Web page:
The Stewart-Colbert Generation
Does it matter that Jon Stewart and Stephen Colbert put together an event that amounted to little more than an extended television episode? Does it matter that they picked the media as an easy, nonpartisan scapegoat? Or even that the music was hit-or-miss and the stunts felt designed to meet a quota?
Or does it matter that Stew Beef threw a Halloween bacchanal, and we showed up?
The rally was a party for young progressives, all of whom were strangely abuzz with self-assurance, even in the face of a likely midterm defeat. By 3 p.m., it seemed most of us were less impressed with the rally than with ourselves. But if the three-hour fete had a focal point, it was the crowd, not the hosts. Out of the quarter-million who showed up, many were between 18 and 30, and the costumes and signs were hilarious, ostentatious, and seriously competitive. Stewart’s “serious note” fell on a crowd of Pedobears and Orcs.
The rally’s hodgepodge of lunacy reflected the monsters in the crowd: the odd (R2D2) followed the awful (Kid Rock); the grotesque (Ozzy Osbourne) met the benign (Cat Stevens); and all was strung together by an undercurrent of humor and reason—our hosts.
We were all guilty of idolizing comedians over politicians. “I’d watch Jon Stewart do anything,” said a woman standing two rows down from me near 4th Street and Madison. Fair enough, I thought, I probably would as well. But would anyone say the same about an equally charismatic and intelligent senator or congressman? Is Stewart’s visibility the only difference?
David Carr may be correct in saying the media affects only a tiny percentage of Americans. But he’s underestimating media’s influence—especially when there’s such a great reason to turn the TV on. Stewart insists he’s just a comic, but he knows we know better. And now, as Andrew Sullivan notes, he and his counterpart seem to be reaching across the aisle, pleading with any and all disenchanted (and educated, and sensible) to listen.
To many—me included—the yin and yang of Stewart and Colbert represent the idea that solutions are made possible with dialogue—an idea not totally supported by politics. And when the two comics sang about an America filled with “gay guys who watch football / and straight guys who watch Glee,” it reaffirmed our suspicions that while politicians may be out of touch with us regular folks and our complex identities, the pundits sure aren’t.
Here, in the realm of media—insane and hysterical and manipulative as it is—someone is listening to us. Even if the rally’s onstage acrobatics failed to make an eye-opening argument, I left D.C. assured that our generation’s specific brand of insanity—arrogant progressivism spurred on by the energy of lunatic comedians—is the insanity that will persevere.
Cabling It In
It was a stretch when GMPM asked me to comment on Jon Stewart’s speech at the Rally to Restore Sanity and/or Fear in Washington, D.C., on October 30.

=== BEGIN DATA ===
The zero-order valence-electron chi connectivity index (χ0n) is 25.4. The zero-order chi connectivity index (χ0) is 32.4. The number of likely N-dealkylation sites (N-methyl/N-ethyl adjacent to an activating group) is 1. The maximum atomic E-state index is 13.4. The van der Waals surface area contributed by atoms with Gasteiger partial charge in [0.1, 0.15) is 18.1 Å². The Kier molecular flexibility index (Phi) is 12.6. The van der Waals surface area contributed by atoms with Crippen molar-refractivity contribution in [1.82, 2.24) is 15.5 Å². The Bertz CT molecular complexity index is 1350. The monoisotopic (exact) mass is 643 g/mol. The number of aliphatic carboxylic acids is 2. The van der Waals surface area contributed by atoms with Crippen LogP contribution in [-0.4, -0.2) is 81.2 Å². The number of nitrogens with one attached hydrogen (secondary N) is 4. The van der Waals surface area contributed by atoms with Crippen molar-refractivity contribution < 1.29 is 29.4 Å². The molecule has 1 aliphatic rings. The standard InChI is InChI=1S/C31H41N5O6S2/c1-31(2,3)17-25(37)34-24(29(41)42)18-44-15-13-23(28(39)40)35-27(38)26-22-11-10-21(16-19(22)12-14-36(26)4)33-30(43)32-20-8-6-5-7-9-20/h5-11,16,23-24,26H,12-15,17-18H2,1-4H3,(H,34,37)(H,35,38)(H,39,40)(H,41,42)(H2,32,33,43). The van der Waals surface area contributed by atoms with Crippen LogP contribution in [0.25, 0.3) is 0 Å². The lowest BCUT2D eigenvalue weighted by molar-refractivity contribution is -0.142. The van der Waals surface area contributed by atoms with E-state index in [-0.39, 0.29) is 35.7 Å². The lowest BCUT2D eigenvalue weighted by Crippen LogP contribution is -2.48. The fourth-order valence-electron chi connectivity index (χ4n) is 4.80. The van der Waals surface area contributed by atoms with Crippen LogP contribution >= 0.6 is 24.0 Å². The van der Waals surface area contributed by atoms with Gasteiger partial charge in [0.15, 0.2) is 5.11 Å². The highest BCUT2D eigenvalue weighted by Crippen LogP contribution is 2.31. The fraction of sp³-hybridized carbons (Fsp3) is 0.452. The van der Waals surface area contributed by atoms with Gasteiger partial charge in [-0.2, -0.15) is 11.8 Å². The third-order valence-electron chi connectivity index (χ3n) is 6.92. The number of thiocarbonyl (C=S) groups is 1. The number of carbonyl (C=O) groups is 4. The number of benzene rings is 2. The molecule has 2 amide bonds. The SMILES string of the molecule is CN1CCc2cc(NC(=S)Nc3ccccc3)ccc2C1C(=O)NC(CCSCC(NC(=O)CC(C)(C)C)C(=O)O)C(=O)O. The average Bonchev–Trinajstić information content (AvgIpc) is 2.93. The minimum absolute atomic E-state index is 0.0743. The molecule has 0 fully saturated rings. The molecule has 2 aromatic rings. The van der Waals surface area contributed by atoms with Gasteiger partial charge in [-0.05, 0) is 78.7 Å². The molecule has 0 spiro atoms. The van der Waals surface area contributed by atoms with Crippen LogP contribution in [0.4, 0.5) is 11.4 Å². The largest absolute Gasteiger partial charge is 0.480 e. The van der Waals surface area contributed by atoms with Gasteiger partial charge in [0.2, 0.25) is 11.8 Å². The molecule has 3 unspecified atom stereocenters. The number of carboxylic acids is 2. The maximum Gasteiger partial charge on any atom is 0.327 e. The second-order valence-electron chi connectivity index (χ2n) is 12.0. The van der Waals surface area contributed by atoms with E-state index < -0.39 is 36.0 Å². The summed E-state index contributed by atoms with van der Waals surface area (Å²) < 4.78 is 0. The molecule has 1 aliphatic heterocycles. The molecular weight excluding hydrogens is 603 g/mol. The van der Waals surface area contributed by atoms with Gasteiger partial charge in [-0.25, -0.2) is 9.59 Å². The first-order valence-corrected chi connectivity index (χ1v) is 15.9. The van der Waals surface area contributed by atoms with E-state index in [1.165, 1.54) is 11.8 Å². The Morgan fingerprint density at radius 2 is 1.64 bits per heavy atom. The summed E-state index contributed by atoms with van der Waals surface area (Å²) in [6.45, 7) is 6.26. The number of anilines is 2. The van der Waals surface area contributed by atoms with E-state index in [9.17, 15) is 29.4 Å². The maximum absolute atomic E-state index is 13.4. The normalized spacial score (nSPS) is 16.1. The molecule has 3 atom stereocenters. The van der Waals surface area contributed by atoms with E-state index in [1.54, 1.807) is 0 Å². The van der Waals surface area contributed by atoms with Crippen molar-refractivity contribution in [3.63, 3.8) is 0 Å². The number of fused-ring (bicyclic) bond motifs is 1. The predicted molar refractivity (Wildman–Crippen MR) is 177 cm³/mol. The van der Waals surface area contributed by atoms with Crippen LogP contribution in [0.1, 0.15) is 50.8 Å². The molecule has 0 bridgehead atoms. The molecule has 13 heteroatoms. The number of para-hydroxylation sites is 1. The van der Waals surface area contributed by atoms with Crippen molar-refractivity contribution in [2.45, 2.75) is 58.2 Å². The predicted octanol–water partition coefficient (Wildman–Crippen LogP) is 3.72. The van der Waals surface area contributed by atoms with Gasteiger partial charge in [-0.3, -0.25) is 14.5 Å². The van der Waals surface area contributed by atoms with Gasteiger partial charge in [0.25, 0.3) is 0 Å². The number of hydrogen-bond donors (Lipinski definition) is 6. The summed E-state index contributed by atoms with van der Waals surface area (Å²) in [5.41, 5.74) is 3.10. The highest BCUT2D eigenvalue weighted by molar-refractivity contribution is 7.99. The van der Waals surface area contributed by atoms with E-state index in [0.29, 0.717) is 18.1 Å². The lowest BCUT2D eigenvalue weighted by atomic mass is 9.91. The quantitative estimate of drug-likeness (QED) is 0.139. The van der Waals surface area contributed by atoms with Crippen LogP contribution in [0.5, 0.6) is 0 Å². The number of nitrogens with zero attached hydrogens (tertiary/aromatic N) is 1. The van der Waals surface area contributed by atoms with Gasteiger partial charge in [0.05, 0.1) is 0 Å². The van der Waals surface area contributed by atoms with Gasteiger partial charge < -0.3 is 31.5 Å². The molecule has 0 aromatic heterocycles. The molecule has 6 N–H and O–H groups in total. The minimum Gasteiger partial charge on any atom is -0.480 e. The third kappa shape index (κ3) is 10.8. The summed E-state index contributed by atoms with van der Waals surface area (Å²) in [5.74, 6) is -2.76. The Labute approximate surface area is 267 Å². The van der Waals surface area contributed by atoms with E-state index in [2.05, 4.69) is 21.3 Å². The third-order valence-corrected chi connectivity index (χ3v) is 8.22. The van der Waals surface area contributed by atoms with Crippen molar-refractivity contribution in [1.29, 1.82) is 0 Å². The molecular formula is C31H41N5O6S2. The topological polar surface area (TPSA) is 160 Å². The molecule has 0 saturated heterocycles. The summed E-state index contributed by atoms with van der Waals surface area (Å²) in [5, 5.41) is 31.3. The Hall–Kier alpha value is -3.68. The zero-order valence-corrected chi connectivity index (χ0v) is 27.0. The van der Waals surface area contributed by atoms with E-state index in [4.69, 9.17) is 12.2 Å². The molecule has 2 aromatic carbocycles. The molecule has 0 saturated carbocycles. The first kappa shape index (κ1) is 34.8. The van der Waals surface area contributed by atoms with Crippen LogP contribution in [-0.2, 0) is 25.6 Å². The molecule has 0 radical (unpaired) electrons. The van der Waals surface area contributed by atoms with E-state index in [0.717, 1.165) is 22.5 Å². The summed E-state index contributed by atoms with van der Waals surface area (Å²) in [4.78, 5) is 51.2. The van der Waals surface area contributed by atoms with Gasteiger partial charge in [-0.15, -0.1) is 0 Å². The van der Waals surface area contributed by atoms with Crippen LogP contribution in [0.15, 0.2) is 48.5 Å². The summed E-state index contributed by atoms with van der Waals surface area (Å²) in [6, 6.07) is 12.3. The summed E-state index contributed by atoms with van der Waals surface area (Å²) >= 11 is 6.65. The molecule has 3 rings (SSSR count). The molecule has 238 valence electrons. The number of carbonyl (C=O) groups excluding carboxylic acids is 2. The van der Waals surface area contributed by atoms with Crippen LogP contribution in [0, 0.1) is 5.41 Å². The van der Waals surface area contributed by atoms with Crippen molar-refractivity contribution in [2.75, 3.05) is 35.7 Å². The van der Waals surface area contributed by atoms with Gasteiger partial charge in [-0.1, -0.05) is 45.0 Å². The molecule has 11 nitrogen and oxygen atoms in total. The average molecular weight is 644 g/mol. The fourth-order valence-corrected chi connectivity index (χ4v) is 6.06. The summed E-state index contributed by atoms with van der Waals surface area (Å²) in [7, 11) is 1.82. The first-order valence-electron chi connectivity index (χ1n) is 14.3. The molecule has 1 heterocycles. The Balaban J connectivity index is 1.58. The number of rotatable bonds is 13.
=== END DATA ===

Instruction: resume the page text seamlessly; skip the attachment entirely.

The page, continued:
I’ve only seen The Daily Show a handful of times. I watch Glenn Beck’s show often, and feel his is an important voice that needs to be heard.
There will be plenty of pundits on both sides of the aisle who will read between every possible line to vilify/lionize this endeavor, but I will not be one of them.
Stewart got serious with his metaphoric masterstroke, a comparison of the press to our national immune system. “When the media amplifies everything,” he proclaimed, “we hear nothing.”
The respective crowd-size estimates don’t matter. The count that matters is what will happen tomorrow in the midterm election.
I am familiar with crowds like the one that showed up at Jon Stewart’s rally. Most of the Portland Metro liberals I bump into are talented, compassionate, and intelligent, tuned in to civic and governmental affairs.
At a Halloween party for the progressive-minded International Club Saturday night, I was welcome, even though many in attendance know I’m on the “other side,” and regularly go to bat for notables like Sarah Palin, Rush Limbaugh, and Bill O’Reilly. There were no Karl Rove masks, at least not this year.
I spend most of my interactive time with conservative-minded people, and can report that they are hard-working, law-abiding, patriotic Americans. Tea Partiers always include the Creator when reciting the Pledge of Allegiance.
Establishment Republicans are getting that folks are concerned about the direction of the country, debt, spending, and the erosion of traditional, small-government, free-market values.
The sinister/laughable subtext for the rally for many on the left is inescapable: Fox News.
Many in Stewart’s TV audience forget the dearth of Fourth Estate conservatives before Fox, which found a market that was ignored, and created its own brand of balance, diversity, and entertainment. Every day, millions of Americans vote with their remotes.
Viewers do need to remember that employees at both Fox and MSNBC have many broadcast hours to fill. It is their job to keep the ball in play, keep the controversies brewing, and scrutinize developments down to the last Hail Mary pass from the last desperate incumbent.
Question what you’re hearing. Know when to turn the TV off, or at least to something apolitical. Ice Road Truckers, anyone?
In his best moment, Stewart spoke about how indiscriminately tarring people with labels like “Marxist,” “homophobe,” “racist,” or “bigot” obscures the line between the truly heinous and the merely oppositional. We let the really bad actors off the hook.
The Comedy Central star also riffed off a video analogy showing rush-hour commuters of all ideological stripes enabling one another’s access to a clogged tunnel in an orderly, democratic fashion.
Consider the words of Ronald Reagan: “All change in America begins at the kitchen table.” I think Jon Stewart was saying the same thing.